After watching the movie The Devil Wears Prada, Kim Santos knew she wanted to leave her homeland, Guam, for a career in New York City. Judging by what this WSU senior has accomplished so far, it’s easy to believe she will achieve that goal and every other one she sets.
Describing Guam as a “mini Hawai’i” with a laid-back, relaxed lifestyle, Kim grew up on a ranch subsistence farming with her family. However, like many aspiring artists, she looked at the stars and imagined far more for herself than staying in Guam. “What I wanted,” Kim said, “was bigger than the island.”
When Kim’s mother talks about her free-spirited, forward-thinking daughter who stands only five-feet tall, she quotes Shakespeare: “And though she may be but little, she is fierce.” Kim’s father—a talented artist—was always drawing, and painting murals on her bedroom walls when she was a child. So, as she came of age, and people praised her sketches, Kim thought she inherited her father’s flair for art.
In Guam, Kim participated in local art events, volunteered for island-wide beach cleanups, and worked as an intern for a senator. And while New York was 7,942 miles away, Kim was about to receive a fortuitous offer that would bring her closer to her dreams. Her uncle from Renton, Washington, invited Kim to move to the states and live with his family. The answer was a no-brainer for the determined 16 year old. The day Kim left, she watched out the window of the plane as the island became smaller. Was she scared? Nope. “I couldn’t wait to leave,” she said, “and grow up.”
For the first couple of years, Kim’s aunt and uncle kept her close. When she wasn’t in school, they took her on family adventures, a strategy that probably helped her maintain good grades and build a solid work ethic. When the time came for Kim to apply to universities, she set her sights on art school. Her thoughtful family, however, suggested she keep her appointment at the WSU Pullman Alive! student orientation, just in case.
“The minute I arrived on campus,” Kim said, “I fell in love. Walking around and seeing students sitting at tables in the CUB, I thought, I can see myself here—studying and growing as a person.” Kim enrolled at WSU Pullman where she’s earning a double major in Digital Technology and Culture, and Fine Arts. Her uncle, a veteran who had already put his three children through college, transferred his Chapter 33, Post 9/11 G.I. Bill to Kim to fund her education.
Along with her uncle’s support, Kim had a scholarship, and private funds from liberal arts alumnus Tim A. Manring (’62). Because of Manring’s support, Kim received a paid internship and gained college credits at the Jordan Schnitzer Museum of Art WSU. Her mentor, Debby Stinson, Marketing and Public Relations Manager, has had an enormous impact on her. “Debby made me feel comfortable,” Kim said. “She encouraged open communication and taught me so much about design.”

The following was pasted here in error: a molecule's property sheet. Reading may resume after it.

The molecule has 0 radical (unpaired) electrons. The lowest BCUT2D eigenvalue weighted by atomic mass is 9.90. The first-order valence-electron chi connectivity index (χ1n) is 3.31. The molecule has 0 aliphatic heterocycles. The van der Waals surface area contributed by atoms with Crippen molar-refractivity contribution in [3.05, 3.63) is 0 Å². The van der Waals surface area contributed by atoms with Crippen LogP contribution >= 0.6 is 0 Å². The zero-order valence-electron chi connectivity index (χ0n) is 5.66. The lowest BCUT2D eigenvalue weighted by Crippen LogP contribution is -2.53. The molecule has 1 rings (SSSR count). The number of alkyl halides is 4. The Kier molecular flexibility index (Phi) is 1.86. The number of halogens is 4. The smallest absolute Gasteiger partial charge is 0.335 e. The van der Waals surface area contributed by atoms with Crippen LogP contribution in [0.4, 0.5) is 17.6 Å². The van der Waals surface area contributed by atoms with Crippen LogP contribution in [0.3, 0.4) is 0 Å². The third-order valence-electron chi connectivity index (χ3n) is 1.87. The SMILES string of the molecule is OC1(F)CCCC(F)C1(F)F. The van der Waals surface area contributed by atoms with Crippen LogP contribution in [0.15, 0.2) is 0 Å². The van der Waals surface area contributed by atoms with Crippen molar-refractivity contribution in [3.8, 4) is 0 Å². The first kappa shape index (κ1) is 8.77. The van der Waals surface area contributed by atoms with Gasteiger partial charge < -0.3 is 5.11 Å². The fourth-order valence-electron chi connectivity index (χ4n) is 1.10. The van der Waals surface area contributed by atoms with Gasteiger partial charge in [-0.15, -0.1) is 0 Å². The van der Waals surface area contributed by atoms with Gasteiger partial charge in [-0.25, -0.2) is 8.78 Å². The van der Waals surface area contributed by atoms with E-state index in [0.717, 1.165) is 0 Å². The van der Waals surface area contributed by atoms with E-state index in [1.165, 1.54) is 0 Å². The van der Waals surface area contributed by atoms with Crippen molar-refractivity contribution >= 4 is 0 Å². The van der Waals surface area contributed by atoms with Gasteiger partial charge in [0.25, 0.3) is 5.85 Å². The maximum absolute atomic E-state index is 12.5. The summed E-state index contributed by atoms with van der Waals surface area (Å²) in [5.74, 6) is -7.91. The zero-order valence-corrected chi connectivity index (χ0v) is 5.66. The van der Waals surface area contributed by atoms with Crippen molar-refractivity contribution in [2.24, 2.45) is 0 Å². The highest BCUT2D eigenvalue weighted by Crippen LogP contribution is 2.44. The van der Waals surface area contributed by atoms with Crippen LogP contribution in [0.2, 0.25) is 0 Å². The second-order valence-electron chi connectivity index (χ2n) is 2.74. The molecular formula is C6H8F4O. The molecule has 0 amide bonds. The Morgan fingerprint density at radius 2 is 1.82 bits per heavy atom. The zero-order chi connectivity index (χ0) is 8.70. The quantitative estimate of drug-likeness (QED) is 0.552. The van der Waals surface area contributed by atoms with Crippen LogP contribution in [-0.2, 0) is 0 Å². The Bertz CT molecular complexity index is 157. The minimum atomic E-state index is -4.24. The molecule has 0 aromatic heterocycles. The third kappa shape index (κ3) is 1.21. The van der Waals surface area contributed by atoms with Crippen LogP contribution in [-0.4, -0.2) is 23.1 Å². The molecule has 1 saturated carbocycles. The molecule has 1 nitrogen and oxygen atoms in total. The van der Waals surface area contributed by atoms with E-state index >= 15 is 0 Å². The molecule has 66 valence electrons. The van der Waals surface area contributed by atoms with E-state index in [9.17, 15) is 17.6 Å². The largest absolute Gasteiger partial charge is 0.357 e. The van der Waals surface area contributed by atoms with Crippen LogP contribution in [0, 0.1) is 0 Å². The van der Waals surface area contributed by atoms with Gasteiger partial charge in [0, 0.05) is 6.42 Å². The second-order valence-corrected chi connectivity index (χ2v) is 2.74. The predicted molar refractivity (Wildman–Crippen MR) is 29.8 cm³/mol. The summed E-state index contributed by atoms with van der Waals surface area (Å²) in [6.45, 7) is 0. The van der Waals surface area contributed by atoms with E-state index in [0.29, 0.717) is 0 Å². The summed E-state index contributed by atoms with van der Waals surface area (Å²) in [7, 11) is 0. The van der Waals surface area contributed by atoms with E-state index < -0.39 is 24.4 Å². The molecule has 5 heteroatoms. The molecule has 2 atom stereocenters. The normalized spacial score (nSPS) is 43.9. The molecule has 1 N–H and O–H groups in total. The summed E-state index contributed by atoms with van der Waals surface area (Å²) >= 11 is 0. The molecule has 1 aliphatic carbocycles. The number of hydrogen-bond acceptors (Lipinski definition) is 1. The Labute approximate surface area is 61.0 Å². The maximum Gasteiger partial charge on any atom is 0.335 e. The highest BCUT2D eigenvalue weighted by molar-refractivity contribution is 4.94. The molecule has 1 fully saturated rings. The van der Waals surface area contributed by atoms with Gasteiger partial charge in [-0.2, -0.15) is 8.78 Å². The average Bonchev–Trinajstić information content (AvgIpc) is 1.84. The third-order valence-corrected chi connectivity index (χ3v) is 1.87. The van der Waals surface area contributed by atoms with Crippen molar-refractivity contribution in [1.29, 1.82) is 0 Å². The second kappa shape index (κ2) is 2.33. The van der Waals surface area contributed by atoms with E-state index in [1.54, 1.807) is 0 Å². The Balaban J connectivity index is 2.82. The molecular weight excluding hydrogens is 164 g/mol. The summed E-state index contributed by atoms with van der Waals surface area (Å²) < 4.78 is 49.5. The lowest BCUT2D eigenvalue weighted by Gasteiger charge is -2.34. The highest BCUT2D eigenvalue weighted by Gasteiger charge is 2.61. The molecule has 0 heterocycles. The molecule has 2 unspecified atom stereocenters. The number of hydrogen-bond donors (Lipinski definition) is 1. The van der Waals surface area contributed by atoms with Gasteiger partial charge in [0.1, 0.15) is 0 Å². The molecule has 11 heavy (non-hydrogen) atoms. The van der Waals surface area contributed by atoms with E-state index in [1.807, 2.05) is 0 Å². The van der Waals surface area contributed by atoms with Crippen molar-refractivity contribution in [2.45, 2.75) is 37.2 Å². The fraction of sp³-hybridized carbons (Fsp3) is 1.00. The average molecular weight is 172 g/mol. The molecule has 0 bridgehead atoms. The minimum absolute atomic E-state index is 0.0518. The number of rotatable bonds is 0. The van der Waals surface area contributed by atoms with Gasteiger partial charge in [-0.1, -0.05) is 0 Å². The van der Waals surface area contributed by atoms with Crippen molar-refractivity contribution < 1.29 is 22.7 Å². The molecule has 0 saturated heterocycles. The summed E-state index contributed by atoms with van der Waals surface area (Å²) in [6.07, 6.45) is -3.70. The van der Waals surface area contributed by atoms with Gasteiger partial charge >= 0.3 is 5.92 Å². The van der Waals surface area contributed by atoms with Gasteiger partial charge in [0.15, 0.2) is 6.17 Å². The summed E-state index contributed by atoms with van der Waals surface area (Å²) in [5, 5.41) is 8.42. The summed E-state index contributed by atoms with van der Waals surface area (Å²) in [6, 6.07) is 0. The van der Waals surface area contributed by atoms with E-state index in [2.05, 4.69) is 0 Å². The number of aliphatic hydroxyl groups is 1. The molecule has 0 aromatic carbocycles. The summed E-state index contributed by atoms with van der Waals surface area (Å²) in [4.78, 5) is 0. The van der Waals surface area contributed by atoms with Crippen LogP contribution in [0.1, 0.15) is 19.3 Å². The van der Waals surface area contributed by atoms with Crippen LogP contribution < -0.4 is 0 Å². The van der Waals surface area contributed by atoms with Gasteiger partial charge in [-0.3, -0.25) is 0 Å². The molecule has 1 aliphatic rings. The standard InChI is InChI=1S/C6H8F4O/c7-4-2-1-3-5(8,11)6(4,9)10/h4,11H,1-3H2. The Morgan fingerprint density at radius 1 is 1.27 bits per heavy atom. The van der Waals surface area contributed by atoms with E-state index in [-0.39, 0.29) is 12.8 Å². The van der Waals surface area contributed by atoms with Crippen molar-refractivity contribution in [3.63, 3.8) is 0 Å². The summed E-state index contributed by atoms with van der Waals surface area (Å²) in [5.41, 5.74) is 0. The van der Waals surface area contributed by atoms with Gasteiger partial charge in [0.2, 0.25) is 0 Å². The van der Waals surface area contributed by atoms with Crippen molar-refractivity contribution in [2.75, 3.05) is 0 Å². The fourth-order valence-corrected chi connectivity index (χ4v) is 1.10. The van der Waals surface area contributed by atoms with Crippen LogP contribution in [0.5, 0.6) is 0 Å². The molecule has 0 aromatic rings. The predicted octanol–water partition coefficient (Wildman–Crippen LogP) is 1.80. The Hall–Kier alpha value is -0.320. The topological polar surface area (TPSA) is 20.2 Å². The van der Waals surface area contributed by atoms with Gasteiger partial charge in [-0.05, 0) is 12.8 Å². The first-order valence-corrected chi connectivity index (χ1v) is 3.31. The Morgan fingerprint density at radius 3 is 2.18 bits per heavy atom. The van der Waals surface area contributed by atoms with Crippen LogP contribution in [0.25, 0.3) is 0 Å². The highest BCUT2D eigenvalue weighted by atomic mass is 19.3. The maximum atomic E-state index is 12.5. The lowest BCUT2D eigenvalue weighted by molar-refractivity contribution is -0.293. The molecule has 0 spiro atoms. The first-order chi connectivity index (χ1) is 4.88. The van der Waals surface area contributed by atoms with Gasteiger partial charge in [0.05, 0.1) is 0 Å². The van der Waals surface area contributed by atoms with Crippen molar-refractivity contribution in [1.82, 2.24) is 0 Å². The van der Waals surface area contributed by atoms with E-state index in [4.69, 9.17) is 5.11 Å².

Kim paid it forward by working as a student mentor herself at the WSU Asian American and Pacific Islander Student Center. She helped other first-generation students get accustomed to university life, find jobs on campus, keep track of FAFSA deadlines, and she met them one-on-one to offer guidance. “I loved mentoring,” she said. “It never felt like work.”
After spending two years as an intern, Kim was hired as the Marketing and Social Media Assistant for the museum. “I’m so grateful,” she said, “to be able to work there.”
It’s probably no surprise Kim will go right from college to graduate school. She’s applied to the Pratt Art Institute in, of course, Brooklyn, New York, where she plans to earn a Master of Arts in Communication Design and Digital Media. Kim hopes to build a career in communication design, which includes advertising, branding, and creating campaigns.
How does she feel about the support she’s received? “Private support has had a huge impact on my college career,” she said. “Without donors, I would have missed the experiences I’ve had in the WSU art community. Because of their contributions, I can confidently go into the world and achieve my goals.”
Yes, Kim, we believe you will.
Top photo: Kim Santos is painting a bright future for herself through hands on experience in the Jordan Schnitzer Museum of Art WSU.
Story from Washington State University Foundation